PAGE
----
By 0 By the the way, the long skinny snails predate on the round snails.

En 0 Enough!

Wednesday, April 20, 2011

What to Do with Wood Ash from Woodstoves and Fireplaces

From one of my Permaculture Consultation clients

Dear Cathe’,

It was great to visit with you yesterday. I have a question. We have been collecting ashes from Kathleen's fireplace in a large trashcan in the garage. I was wondering about using them in the greenhouse or garden. Do you know of any uses for wood ash? What do you think about putting ash in the compost?

Love, Katherine

Hi, Katherine,

Take wood ash from wood stove or fireplace in a metal bucket. Never store in plastic until ash is absolutely cool. This way you avoid burning down buildings.

Use only high quality wood ash. No ashes from BBQ grills, cardboard, plywood, painted, or pressure treated wood. Hardwood ash (oak) is superior to soft wood (pine) ash.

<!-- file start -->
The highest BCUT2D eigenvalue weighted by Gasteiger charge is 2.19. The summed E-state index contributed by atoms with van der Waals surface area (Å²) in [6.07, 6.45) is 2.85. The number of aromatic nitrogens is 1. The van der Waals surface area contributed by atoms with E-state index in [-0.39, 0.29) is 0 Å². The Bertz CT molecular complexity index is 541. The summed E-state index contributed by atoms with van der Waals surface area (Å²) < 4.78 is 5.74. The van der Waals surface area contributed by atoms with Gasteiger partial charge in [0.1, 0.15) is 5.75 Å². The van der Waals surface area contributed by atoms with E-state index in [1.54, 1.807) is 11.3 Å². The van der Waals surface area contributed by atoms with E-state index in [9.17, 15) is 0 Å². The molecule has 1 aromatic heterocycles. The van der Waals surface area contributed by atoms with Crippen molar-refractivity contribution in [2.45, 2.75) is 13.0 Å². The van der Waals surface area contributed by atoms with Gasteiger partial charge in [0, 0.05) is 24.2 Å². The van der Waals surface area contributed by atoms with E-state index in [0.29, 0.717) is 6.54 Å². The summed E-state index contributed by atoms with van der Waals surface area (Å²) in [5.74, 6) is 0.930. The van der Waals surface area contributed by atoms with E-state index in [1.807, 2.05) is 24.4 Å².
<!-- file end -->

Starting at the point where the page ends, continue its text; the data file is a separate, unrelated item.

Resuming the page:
Three Caveats
1. DO NOT USE ASH IF YOUR SOIL HAS AN ALKALINE pH of 7.5 or higher. It will make the soil too alkaline or salty. Alkaline soils are found in low rainfall areas in the West. Use wood ash only in locations where soils are acidic, like forest soils and mountain soils, or places where there is adequate rainfall in the warm season ....not in alkaline soils like the desert. If in doubt, contact your local Master Gardeners

If you have been farming or gardening with chemicals, c
heck your soil pH. Most chemicals increase the pH and will eventually salt the soil

On the pH scale, 7 is neutral like pure water, below 7 is acidic with 1 being the most acidic like battery acid; and above 7 is alkaline with 14 being the most alkaline like liquid drain cleaner. Normal garden soil is typically 5.5 to 7.5 pH. Wood ash is typically 10.4 pH

. Don't use wood ash near these and other acid lovers: azaleas, rhododendrons, blueberries, mums, marigolds, mountain laurel, oak, pecan, and sweet potato

pla 3. Sprinkle wood ash before plants emerge, in winter or very early spring. Don't plant seeds or seedlings until at least two weeks after ash has been applied, or wait until new plants are a few weeks old to spread it. The smaller they are, the more dramatically plants may react to the sudden increase in pH.